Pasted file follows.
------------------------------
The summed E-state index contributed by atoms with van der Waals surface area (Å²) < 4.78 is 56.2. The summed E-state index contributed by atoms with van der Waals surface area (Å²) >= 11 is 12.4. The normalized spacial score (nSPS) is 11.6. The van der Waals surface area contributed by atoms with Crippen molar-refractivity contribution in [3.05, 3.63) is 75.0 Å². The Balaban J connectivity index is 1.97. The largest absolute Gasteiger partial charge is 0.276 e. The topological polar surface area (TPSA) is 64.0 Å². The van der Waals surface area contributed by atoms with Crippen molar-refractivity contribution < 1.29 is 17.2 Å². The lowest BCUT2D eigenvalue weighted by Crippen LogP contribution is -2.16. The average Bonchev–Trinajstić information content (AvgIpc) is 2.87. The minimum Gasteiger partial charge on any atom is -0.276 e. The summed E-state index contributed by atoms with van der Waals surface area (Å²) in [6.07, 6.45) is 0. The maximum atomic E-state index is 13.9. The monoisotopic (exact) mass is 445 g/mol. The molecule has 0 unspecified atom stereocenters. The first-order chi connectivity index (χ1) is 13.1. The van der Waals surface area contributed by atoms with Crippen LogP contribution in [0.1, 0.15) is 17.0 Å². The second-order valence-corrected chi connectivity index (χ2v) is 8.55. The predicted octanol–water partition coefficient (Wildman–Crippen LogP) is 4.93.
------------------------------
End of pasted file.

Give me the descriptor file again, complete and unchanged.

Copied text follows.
The summed E-state index contributed by atoms with van der Waals surface area (Å²) < 4.78 is 56.2. The summed E-state index contributed by atoms with van der Waals surface area (Å²) >= 11 is 12.4. The normalized spacial score (nSPS) is 11.6. The van der Waals surface area contributed by atoms with Crippen molar-refractivity contribution in [3.05, 3.63) is 75.0 Å². The Balaban J connectivity index is 1.97. The largest absolute Gasteiger partial charge is 0.276 e. The topological polar surface area (TPSA) is 64.0 Å². The van der Waals surface area contributed by atoms with Crippen molar-refractivity contribution < 1.29 is 17.2 Å². The lowest BCUT2D eigenvalue weighted by Crippen LogP contribution is -2.16. The average Bonchev–Trinajstić information content (AvgIpc) is 2.87. The minimum Gasteiger partial charge on any atom is -0.276 e. The summed E-state index contributed by atoms with van der Waals surface area (Å²) in [6.07, 6.45) is 0. The maximum atomic E-state index is 13.9. The monoisotopic (exact) mass is 445 g/mol. The molecule has 0 unspecified atom stereocenters. The first-order chi connectivity index (χ1) is 13.1. The van der Waals surface area contributed by atoms with Crippen LogP contribution in [0.1, 0.15) is 17.0 Å². The second-order valence-corrected chi connectivity index (χ2v) is 8.55. The predicted octanol–water partition coefficient (Wildman–Crippen LogP) is 4.93.